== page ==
When the circulating level of blood glucose falls, the brain actually senses the drop. The brain then sends out messages that trigger a series of events, including changes in hormone and nervous system responses that are aimed at increasing blood glucose levels. Insulin secretion decreases and hormones that promote higher blood glucose levels, such as glucagon, cortisol, growth hormone, and epinephrine all increase. As mentioned previously, there is a store in the liver of glycogen that can be converted to glucose rapidly.

In addition to the biochemical processes that occur, the body starts to consciously alert the affected person that it needs food by causing the signs and symptoms of hypoglycemia.

The body needs fuel to work. One of its major fuel sources is sugars, which the body gets from what is consumed as either simple sugar or complex carbohydrates in the diet. For emergency situations (like prolonged fasting), the body stores a stash of sugar in the liver as glycogen. If this store is needed, the body goes through a biochemical process to make new sugar (gluco-neo-genesis) and converts these stores of glycogen to sugar. This backup process emphasizes that the fuel source of sugar is important (important enough for human beings to have developed an evolutionary system of storage to avoid a sugar deficit).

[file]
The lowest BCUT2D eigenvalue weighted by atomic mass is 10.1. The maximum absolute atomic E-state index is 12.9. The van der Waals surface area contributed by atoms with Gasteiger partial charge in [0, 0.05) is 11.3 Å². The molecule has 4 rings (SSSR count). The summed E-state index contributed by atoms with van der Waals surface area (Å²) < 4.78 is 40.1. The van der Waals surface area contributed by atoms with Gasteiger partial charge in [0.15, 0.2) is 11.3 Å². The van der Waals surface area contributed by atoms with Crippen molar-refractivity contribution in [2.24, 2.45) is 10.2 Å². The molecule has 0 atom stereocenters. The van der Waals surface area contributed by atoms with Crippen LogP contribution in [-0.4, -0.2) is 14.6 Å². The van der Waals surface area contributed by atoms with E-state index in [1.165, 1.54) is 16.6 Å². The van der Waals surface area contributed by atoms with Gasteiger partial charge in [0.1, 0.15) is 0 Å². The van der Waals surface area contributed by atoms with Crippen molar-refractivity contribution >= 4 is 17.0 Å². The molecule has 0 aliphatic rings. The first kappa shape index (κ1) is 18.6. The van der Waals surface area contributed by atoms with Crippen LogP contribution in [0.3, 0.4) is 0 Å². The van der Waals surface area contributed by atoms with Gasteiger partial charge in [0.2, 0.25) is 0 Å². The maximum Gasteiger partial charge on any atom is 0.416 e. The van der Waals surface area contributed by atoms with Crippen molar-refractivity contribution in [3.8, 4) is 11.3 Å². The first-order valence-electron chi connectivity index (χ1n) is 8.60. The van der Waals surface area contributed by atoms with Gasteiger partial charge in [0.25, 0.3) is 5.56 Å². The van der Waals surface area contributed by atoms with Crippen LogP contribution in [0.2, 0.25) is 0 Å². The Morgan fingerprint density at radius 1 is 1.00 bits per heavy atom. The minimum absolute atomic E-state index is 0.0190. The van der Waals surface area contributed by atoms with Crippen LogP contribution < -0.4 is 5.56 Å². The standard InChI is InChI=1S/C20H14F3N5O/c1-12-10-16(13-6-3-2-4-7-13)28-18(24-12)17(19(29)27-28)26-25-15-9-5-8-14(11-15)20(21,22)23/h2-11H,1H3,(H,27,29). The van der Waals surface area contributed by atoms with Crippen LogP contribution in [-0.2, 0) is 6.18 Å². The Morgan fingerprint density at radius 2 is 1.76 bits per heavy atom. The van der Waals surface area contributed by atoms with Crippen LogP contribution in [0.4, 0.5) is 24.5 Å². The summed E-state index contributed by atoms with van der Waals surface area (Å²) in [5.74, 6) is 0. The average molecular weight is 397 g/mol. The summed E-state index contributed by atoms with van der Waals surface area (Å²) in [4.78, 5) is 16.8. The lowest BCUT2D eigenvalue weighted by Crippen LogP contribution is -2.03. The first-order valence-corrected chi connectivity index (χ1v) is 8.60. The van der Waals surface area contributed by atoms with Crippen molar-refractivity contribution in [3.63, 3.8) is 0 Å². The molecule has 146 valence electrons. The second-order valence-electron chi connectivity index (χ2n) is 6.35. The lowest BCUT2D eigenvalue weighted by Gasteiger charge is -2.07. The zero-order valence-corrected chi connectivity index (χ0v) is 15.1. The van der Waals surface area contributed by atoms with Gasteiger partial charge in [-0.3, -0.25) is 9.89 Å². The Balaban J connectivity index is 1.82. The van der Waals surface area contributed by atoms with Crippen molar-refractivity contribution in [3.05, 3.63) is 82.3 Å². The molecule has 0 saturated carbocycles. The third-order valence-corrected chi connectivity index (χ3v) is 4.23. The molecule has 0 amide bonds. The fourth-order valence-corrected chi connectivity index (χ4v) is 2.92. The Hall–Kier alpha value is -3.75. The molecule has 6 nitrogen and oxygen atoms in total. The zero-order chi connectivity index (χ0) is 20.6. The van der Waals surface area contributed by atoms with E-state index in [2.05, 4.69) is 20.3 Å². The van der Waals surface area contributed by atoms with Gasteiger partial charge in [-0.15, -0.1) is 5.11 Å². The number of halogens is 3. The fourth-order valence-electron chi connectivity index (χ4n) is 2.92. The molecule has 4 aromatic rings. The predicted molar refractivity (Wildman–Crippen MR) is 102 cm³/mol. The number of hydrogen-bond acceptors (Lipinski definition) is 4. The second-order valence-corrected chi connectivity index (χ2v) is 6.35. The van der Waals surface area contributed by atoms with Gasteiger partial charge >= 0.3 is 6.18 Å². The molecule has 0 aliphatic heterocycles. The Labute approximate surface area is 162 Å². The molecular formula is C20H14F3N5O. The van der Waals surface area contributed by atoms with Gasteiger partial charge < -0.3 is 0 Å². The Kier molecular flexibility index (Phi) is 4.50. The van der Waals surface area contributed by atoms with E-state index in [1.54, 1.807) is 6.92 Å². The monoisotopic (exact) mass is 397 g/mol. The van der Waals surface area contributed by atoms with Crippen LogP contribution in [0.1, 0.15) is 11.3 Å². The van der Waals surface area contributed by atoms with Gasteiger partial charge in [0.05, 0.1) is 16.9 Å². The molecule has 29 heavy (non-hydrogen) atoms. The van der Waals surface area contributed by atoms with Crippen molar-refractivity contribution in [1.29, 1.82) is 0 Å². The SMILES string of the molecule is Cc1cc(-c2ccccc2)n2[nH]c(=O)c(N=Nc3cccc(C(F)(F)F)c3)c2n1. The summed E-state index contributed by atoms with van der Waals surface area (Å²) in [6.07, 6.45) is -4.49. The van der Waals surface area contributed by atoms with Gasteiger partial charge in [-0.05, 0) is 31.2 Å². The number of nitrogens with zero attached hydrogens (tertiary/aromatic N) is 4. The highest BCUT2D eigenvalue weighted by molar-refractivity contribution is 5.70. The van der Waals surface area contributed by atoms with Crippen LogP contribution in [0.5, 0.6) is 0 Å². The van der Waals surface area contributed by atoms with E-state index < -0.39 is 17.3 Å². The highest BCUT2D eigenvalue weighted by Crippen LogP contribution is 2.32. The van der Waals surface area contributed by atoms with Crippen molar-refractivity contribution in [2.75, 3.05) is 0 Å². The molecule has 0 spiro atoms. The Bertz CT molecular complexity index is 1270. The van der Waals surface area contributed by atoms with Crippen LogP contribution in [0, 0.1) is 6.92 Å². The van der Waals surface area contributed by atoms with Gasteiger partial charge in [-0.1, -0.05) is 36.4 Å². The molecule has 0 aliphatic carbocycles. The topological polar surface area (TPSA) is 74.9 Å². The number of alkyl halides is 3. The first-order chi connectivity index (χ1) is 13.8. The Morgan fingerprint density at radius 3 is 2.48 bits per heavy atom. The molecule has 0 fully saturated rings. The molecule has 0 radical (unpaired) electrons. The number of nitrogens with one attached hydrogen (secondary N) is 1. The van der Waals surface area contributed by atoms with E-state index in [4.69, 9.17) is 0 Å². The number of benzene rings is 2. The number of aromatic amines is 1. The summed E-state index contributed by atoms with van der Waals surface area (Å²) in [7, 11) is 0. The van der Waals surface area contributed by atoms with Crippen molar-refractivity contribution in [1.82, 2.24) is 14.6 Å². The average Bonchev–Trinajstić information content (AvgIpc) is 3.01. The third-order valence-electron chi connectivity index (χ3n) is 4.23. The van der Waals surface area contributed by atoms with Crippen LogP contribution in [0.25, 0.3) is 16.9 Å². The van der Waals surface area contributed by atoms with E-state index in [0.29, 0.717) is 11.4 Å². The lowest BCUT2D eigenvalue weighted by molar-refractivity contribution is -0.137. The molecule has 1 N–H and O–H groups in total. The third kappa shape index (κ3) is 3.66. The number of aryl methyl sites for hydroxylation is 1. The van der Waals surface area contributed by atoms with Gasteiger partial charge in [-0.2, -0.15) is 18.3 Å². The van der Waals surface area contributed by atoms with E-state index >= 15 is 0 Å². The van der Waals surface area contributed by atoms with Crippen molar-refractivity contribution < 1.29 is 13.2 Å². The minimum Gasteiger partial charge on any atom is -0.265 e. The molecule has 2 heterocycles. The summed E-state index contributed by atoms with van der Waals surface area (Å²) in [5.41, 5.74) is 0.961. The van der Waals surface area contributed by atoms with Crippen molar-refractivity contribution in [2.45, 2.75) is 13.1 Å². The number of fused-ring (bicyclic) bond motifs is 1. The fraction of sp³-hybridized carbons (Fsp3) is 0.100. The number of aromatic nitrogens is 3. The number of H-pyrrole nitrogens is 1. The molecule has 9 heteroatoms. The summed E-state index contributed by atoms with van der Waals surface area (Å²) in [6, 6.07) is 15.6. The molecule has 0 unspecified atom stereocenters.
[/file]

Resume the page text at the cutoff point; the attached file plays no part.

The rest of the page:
Of all the organs in the body, the brain depends on sugar (glucose) almost exclusively. Rarely, if absolutely necessary, the brain will use ketones as a fuel source, but this is not preferred. The brain cannot make its own glucose and is 100% dependent on the rest of the body for its supply. If for some reason, the glucose level in the blood falls (or if the brain's requirements increase and demands are not met) there can be effects on the function of the brain.

Despite advances in the treatment of diabetes, low blood sugar episodes often are the limiting factor in achieving optimal blood sugar control, because many medications that are effective in treating diabetes carry the risk of lowering the blood sugar level too much, causing symptoms of the condition. In large scale studies looking at tight control in both type 1 and type 2 diabetes, low blood sugars occurred more often in the patients who were managed most intensively. This is important for patients and physicians to recognize, especially as the goal for treating patients with diabetes becomes tighter control of blood sugar.

Medically Reviewed by a Doctor on 2/24/2017